National Lab Team Harnesses Metabolism for Therapy in Pancreatic Cancer

A team led by Frank McCormick, Ph.D., FRS, D.Sc. (Hon), RAS National Program Advisor at the Frederick National Laboratory for Cancer Research and professor emeritus at UCSF Helen Diller Family Comprehensive Cancer Center, has found a new vulnerability in pancreatic cancer and revealed a potential strategy for combating one of the most treatment-resistant malignancies.

The researchers have demonstrated that a small molecule called CB-839, a glutaminase inhibitor, makes KRAS-mutant pancreatic tumors susceptible to a chemotherapy called gemcitabine. (A glutaminase inhibitor is a compound that disrupts metabolic interactions called glutaminolysis.) The early preclinical study was conducted under the auspices of the National Cancer Institute RAS Initiative and published in the journal Cancer Research.

There are few effective treatments for pancreatic cancers—95 percent of which harbor a mutation in RAS proteins, like KRAS—and survival rates remain low. As of early January, the National Cancer Institute estimated that only one in 10 people with pancreatic cancer survives for five years after starting treatment.

Gemcitabine is a frontline chemotherapy, but changes in the metabolism of cancer cells make pancreatic tumors resistant to it over time. By adding CB-839, the team found that it was possible to prevent glutaminolysis and, therefore, this resistance in pancreatic cancer cell lines.

“RAS-mutant pancreatic cancers consume more glutamine, so we just blocked that consumption because they eat more. So, you block that, and you see the existing chemotherapy is working fine,” said Suman Mukhopadhyay, Ph.D., postdoctoral fellow in the RAS Initiative and first author on the study.

“This signifies the impact of glutaminase inhibitors in combination with chemotherapy. In addition, we have shown that normal cells will not be affected by this combination treatment, so we’re optimistic about this therapy,” he added.

Through a collaboration with Serguei Kozlov, Ph.D., principal scientist in the National Cancer Institute–Frederick National Laboratory Center for Advanced Preclinical Research, the team tested the combination of CB-839 and gemcitabine in mouse models of pancreatic cancer. The mice’s tumors drastically shrank, and the mice appeared to experience insignificant side effects from the treatment, suggesting that it may be safe in humans.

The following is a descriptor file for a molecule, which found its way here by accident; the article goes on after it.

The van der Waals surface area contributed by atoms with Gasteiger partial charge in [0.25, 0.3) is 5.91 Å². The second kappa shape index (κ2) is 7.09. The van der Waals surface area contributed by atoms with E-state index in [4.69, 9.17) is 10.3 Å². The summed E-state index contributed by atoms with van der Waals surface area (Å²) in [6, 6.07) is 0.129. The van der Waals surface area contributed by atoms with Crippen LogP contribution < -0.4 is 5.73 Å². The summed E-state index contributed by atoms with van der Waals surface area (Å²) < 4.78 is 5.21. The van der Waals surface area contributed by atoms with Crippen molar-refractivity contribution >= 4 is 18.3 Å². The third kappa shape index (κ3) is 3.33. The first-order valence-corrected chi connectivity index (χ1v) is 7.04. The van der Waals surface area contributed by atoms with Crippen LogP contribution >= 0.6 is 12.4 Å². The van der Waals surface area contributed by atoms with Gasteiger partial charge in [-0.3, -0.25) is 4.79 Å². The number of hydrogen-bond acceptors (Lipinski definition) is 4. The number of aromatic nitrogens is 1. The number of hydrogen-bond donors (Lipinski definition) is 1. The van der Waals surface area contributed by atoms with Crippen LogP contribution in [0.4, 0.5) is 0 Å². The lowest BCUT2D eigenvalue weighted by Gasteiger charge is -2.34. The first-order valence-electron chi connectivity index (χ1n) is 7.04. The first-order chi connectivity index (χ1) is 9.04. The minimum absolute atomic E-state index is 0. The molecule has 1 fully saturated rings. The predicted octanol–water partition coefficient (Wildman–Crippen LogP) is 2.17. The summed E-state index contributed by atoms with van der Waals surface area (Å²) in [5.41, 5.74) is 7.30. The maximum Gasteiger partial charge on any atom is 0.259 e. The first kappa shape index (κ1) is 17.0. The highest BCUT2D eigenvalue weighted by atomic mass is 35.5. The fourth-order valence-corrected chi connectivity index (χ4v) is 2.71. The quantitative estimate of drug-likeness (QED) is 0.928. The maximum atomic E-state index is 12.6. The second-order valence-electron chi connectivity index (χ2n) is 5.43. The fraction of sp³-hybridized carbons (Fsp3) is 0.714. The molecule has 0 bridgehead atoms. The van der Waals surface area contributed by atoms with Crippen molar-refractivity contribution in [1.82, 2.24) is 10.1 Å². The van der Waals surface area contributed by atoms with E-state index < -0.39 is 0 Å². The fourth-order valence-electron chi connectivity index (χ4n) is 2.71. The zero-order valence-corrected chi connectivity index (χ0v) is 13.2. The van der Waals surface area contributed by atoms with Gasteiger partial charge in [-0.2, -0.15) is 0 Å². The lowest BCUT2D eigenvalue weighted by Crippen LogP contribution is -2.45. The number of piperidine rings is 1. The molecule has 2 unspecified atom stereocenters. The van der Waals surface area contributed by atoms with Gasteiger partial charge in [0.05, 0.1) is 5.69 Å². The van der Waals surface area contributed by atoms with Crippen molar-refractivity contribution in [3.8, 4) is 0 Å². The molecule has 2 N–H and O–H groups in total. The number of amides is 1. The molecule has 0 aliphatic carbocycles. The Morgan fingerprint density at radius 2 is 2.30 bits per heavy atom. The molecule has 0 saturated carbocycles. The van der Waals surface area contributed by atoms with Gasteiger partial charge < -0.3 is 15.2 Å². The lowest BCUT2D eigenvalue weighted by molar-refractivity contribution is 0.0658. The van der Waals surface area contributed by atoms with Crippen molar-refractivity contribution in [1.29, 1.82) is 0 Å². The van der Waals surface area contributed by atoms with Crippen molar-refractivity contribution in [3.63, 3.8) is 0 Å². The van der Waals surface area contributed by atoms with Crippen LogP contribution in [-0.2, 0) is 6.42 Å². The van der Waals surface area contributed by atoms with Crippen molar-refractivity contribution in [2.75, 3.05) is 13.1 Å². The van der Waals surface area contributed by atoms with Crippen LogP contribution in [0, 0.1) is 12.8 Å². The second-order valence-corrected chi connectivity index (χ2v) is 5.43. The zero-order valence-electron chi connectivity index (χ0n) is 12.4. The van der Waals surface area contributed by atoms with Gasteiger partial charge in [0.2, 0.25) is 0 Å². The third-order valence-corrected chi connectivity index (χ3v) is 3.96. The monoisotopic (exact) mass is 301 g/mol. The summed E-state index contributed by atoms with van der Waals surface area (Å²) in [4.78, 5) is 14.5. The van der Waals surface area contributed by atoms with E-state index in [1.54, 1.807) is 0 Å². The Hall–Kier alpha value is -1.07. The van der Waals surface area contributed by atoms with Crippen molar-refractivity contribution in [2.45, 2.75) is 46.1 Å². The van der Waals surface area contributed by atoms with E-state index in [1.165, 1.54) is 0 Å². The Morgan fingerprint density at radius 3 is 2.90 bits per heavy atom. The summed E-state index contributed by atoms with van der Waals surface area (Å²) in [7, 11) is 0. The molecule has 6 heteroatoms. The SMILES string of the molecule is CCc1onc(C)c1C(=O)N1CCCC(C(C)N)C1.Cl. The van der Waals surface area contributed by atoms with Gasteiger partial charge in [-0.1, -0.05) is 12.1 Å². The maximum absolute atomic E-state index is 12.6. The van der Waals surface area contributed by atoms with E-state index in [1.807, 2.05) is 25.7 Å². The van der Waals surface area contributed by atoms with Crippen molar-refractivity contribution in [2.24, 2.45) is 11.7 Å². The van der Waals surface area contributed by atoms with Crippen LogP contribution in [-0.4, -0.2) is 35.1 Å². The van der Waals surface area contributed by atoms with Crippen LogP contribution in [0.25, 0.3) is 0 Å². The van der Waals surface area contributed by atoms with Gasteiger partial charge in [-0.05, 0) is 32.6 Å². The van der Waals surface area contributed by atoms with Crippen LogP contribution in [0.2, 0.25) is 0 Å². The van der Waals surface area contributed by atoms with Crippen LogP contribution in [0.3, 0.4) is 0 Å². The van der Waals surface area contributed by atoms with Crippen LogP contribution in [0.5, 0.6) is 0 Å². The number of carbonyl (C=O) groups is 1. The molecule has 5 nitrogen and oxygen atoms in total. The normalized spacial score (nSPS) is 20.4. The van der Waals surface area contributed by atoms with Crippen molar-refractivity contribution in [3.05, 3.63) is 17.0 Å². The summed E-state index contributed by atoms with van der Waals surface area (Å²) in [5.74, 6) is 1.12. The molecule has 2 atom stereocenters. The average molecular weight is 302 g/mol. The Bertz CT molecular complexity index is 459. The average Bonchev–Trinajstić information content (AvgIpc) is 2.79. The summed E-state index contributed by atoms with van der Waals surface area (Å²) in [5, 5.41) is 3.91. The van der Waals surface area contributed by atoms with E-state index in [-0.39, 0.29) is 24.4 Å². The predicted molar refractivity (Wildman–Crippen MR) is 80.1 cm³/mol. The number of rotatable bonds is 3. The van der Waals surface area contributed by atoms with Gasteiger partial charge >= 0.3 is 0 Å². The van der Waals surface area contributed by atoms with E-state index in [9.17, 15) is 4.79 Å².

“In this paper, we suggest a mechanism for making pancreatic cancers more sensitive to chemotherapy by reversing the effects of KRAS on cellular metabolic pathways, specifically those involving glutamine. Attacking this aspect of KRAS signaling could provide another approach to improving outcomes for patients suffering from this disease,” said McCormick, the study’s senior author.

“Based on the studies in mice, inhibiting the glutamine pathway deprives cancer cells of the energy source they need to proliferate,” added study author Dwight Nissley, Ph.D., director of the Frederick National Laboratory’s Cancer Research Technology Program and the national lab’s senior scientist in the RAS Initiative.

The team hopes to confirm the findings by using genetically modified mouse models that more closely resemble human cancers. If those studies succeed, the combination treatment will be on track for clinical trials.

The researchers are also planning further experiments to study RAS proteins’ biological interdependencies as well as several chemotherapies that may restrict tumor growth.

“Our research is focused on finding multiple targets in KRAS cancers and weakening them so they are vulnerable to chemotherapy,” Nissley said.

Toward New Treatment Strategies

Mukhopadhyay conceived the study after a chat with McCormick, his postdoctoral mentor, about recent cancer metabolism publications. The duo had been intrigued by a pair of studies showing that mutated RAS proteins activate a protein called NRF2 in pancreatic cancer and that, in lung cancer, certain mutated cells are highly sensitive to glutaminase inhibitors.

As a trainee in the emerging field of tumor metabolism, Mukhopadhyay saw an opportunity to connect the dots. He had long been interested in how cancer cells use metabolic reactions, like those involving KRAS and NRF2, to sustain themselves and grow over time.

With colleagues, he probed the relationship in pancreatic cancer, demonstrating that advanced, treatment-resistant pancreatic tumors with a KRAS mutation were correlated with higher levels of NRF2. The findings confirmed the connection between NRF2 and the cancer’s resistance to chemotherapy. From there, the team pinpointed glutaminolysis, a metabolic process driven by NRF2, as the culprit.

“Then we used several glutaminase inhibitors to block glutamine utilization, and then we saw that cells were going back to being sensitive to chemotherapy,” Mukhopadhyay said.

That was the critical moment. However, while many glutaminase inhibitors would work, the team knew they needed one that wouldn’t be toxic or make patients sick. They zeroed in on CB-839, which is safe and currently being used in human clinical trials. With CB-839 and gemcitabine both in hand, they were able to complete the successful tests in the mice.

The study represents the first time scientists have observed a cooperative effect between chemotherapy and glutaminase inhibitors in pancreatic cancer. In light of this initial success, the team has hope for continued advances in future studies.

At the Frederick National Laboratory, Debanjan Goswami, Pavan Adiseshaiah, William Burgan, Ming Yi, Theresa Guerin, and Serguei Kozlov also contributed to the study.

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